Why the Bucs pick No. 7 in the 2018 NFL Draft

The last time the Bucs had the No. 7 pick in the NFL Draft, they selected WR Mike Evans in 2014.(TIMES ARCHIVES)
The last time the Bucs had the No. 7 pick in the NFL Draft, they selected WR Mike Evans in 2014.(TIMES ARCHIVES)
Published January 2

It's been a common question in the two days since the Bucs' season ended with a win against the Saints to finish with a 5-11 record: Where will Tampa Bay pick in the 2018 NFL Draft?

The answer is No. 7 overall — two spots later than they would have had they lost to the Saints. Some fans cheered for the win, others mourned the damage to the draft position.

What's cool is that the Bucs could have picked as low as No. 9 with a win, but get two big assists from their old pal John Lynch, now the 49ers general manager. San Francisco's late surge — winning five of the last six after a 1-9 start — closed out with a 49ers win against the Rams on Sunday, which gave them a 6-10 record, moving the Bucs up a spot.

If two teams finish with the same record, the NFL uses strength of schedule as a tiebreaker — the team whose opponents combined for fewer wins picks first. That's 16 opponents with 16 games each, so there are 256 games that contribute to a team's strength of schedule, and the Bucs and Bears ended up ridiculously close, with identical 5-11 records.

The tiebreaker was tied entering Week 17 — Tampa Bay and Chicago's opponents were both 134-106. It came down to the 49ers (who played the Bears) beating the Rams, which meant the Bears' opponents went 143-113, while the Bucs went 142-114. Bucs pick 7th, Bears 8th. So a criteria with 256 outcomes is decided by a single game.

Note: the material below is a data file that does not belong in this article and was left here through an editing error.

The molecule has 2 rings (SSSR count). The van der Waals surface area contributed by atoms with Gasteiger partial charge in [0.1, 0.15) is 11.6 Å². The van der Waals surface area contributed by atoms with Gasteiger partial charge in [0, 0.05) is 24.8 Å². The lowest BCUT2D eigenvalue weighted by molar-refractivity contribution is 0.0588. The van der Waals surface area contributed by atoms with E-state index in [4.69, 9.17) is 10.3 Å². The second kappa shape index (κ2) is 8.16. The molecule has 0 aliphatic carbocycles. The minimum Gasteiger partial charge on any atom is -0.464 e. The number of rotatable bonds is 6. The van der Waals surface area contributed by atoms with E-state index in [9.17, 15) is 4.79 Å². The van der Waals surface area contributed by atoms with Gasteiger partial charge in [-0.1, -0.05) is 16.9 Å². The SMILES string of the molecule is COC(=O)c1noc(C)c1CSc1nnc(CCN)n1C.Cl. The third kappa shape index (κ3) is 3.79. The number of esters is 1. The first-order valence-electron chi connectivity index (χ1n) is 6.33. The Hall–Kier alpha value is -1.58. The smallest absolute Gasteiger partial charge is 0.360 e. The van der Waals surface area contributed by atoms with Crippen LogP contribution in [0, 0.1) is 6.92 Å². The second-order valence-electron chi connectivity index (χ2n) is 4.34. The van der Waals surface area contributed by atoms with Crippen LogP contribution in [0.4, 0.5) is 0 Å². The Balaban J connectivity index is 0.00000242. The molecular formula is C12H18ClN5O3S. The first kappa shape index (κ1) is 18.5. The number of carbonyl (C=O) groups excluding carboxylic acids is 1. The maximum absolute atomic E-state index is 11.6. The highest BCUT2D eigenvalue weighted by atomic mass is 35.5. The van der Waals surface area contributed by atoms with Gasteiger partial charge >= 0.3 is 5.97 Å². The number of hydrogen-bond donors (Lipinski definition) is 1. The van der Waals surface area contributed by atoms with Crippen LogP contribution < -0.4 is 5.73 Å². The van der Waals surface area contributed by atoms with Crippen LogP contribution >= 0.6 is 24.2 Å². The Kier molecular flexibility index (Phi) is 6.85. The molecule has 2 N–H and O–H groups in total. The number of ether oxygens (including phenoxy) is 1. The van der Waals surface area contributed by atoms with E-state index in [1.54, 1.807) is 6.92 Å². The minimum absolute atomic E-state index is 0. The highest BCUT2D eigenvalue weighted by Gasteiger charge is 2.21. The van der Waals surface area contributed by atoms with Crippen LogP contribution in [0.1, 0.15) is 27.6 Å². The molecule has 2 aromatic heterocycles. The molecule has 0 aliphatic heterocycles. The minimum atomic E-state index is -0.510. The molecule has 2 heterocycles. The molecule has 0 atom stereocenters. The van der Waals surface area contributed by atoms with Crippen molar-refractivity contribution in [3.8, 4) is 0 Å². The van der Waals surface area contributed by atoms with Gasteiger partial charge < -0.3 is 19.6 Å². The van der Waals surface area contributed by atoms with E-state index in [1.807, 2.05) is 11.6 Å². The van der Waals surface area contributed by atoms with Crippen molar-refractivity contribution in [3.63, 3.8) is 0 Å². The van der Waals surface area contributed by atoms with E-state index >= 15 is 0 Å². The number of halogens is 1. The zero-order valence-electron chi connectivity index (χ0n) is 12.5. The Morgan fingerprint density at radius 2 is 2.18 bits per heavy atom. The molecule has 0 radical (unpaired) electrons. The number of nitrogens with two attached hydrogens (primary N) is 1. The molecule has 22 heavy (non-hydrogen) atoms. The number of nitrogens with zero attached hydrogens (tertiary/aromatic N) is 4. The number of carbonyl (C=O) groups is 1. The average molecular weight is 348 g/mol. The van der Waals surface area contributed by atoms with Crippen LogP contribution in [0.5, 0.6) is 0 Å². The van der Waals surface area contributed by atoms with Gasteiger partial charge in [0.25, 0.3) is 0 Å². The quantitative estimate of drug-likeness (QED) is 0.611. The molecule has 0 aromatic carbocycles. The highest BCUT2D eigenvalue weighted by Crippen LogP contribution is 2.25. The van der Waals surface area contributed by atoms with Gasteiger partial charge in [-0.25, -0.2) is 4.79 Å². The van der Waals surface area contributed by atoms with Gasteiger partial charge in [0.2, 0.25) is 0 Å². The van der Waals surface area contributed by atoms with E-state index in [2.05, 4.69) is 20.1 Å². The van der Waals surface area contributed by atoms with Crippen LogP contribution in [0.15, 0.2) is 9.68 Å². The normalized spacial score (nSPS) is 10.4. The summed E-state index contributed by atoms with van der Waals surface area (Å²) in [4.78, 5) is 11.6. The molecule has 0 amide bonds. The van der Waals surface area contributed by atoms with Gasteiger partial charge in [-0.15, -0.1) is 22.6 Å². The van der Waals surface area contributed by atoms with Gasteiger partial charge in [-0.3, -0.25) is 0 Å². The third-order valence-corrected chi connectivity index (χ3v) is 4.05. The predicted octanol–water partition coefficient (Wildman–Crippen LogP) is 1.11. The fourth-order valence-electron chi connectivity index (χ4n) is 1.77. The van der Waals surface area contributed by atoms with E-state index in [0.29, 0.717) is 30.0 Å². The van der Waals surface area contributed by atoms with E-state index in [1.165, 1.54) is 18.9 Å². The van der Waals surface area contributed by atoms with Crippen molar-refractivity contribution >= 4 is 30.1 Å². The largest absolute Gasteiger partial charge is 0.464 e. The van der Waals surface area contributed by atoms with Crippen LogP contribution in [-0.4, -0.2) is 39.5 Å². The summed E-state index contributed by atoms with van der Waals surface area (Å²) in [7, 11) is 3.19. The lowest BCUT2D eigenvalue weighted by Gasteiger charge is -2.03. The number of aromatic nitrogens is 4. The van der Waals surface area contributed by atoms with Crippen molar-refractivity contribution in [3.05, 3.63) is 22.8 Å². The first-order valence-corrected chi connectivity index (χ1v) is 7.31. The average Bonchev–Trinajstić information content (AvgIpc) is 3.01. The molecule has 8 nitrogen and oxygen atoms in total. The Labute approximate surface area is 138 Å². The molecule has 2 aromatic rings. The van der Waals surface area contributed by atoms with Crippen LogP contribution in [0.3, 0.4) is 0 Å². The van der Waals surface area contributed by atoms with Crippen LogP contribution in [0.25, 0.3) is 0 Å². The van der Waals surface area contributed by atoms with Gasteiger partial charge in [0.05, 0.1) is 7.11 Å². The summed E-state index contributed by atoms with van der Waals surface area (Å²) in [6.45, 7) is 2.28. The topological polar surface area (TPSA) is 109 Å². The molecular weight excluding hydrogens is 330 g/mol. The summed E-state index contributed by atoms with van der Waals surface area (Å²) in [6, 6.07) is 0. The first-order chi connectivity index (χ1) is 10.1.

What's crazier still is that the Bucs had the second-toughest strength of schedule in the NFL — they just had the grand luck to get in a tiebreaker with the only team tougher. They would have lost the same tiebreaker with the other 30 NFL teams.

In the first round, the 5-11 teams go like this: Broncos, Jets, Bucs, Bears. The order rotates each round, so in the second round, it's Jets, Bucs, Bears, Broncos; in the third, Bucs, Bears, Broncos, Jets, and so on.

Right now, that means the Bucs have these picks: 1st (7th overall), 2nd (38th overall), 3rd (69th overall), 4th (104th), 5th (135th), 6th (166th). The NFL will soon add compensatory picks, starting after the third round, and those will push the Bucs' later-round picks down a bit.

The Bucs also have the Steelers' sixth-round pick — acquired for safety J.J. Wilcox and a 2019 seventh-rounder before this season. They gave up their 2017 seventh-rounder to grab DT Stevie Tu'ikolovatu last year, but should pick up a compensatory seventh-rounder near the end of the draft.

Speaking of sevens, the Bucs have picked at No. 7 overall four times before: WR Mike Evans in 2014, S Mark Barron in 2012, T Charles McRae (!) in 1991 and LB Hugh Green in 1981.

The overall top 10 for this year's NFL Draft: 1. Browns, 2. Giants, 3. Colts, 4. Browns (from Texans), 5. Broncos, 6. Jets, 7. Bucs, 8. Bears, 9. 49ers, 10. Raiders.